Sunday, December 31, 2006

The Pardon revisited

The death of Gerald Ford, complete with all its televised trappings for the next few days is calling back an era in American history that to this day is debated with much passion.

What Ford's legacy comes down in the end is that simple exorcism of all of Nixon's sins of the Watergate era, the Pardon as it is known is still one of the most discussed events of US history.

Was he right to turn the page and allow America to get on with its day to day business? Or was a chance to follow justice through to its final conclusion missed in the rush to absolve a President of his misdeeds.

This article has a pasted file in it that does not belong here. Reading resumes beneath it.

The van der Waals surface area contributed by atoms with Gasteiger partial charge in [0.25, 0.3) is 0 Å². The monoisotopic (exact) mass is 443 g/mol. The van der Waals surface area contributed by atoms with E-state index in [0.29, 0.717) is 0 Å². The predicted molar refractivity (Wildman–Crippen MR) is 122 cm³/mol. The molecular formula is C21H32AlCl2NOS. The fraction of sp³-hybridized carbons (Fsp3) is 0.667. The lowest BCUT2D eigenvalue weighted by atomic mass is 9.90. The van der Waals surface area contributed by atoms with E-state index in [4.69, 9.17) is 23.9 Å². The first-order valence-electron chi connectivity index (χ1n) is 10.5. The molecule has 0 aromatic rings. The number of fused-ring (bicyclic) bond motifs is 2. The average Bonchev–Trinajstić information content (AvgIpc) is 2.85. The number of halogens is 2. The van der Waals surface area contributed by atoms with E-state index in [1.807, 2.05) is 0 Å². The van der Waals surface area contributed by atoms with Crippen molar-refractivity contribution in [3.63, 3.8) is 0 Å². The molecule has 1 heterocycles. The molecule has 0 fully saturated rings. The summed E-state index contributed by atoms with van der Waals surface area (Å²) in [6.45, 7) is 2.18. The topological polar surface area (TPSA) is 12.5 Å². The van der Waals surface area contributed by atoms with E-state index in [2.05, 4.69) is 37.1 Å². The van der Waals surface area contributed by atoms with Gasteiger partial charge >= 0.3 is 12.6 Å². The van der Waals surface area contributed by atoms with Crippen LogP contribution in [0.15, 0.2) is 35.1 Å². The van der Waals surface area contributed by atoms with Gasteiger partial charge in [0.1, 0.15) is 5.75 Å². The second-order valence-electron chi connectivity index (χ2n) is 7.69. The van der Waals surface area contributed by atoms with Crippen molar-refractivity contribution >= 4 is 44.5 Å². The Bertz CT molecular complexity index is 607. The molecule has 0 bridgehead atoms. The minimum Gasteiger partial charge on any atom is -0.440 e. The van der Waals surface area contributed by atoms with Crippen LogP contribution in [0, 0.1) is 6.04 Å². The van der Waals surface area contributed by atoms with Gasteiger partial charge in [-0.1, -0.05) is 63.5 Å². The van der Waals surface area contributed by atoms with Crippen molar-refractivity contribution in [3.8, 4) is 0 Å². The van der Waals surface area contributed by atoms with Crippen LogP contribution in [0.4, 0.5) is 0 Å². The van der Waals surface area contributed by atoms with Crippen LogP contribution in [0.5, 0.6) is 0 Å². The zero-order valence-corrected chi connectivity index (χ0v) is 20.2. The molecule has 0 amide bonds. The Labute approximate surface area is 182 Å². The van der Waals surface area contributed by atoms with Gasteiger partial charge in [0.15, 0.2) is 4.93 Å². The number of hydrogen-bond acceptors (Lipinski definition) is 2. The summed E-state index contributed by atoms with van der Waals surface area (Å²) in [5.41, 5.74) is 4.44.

It probably depends on what side of the argument you came down on in those final days of 1974, when Nixon flew off the White House lawn for the very last time and Ford took up his short term residence in the West Wing .

Timothy Noah writes a fascinating piece on the Pardon for Slate, taking up the case for those that jurisprudence was mishandled then and that the Republic was not well served by it in the years to follow.

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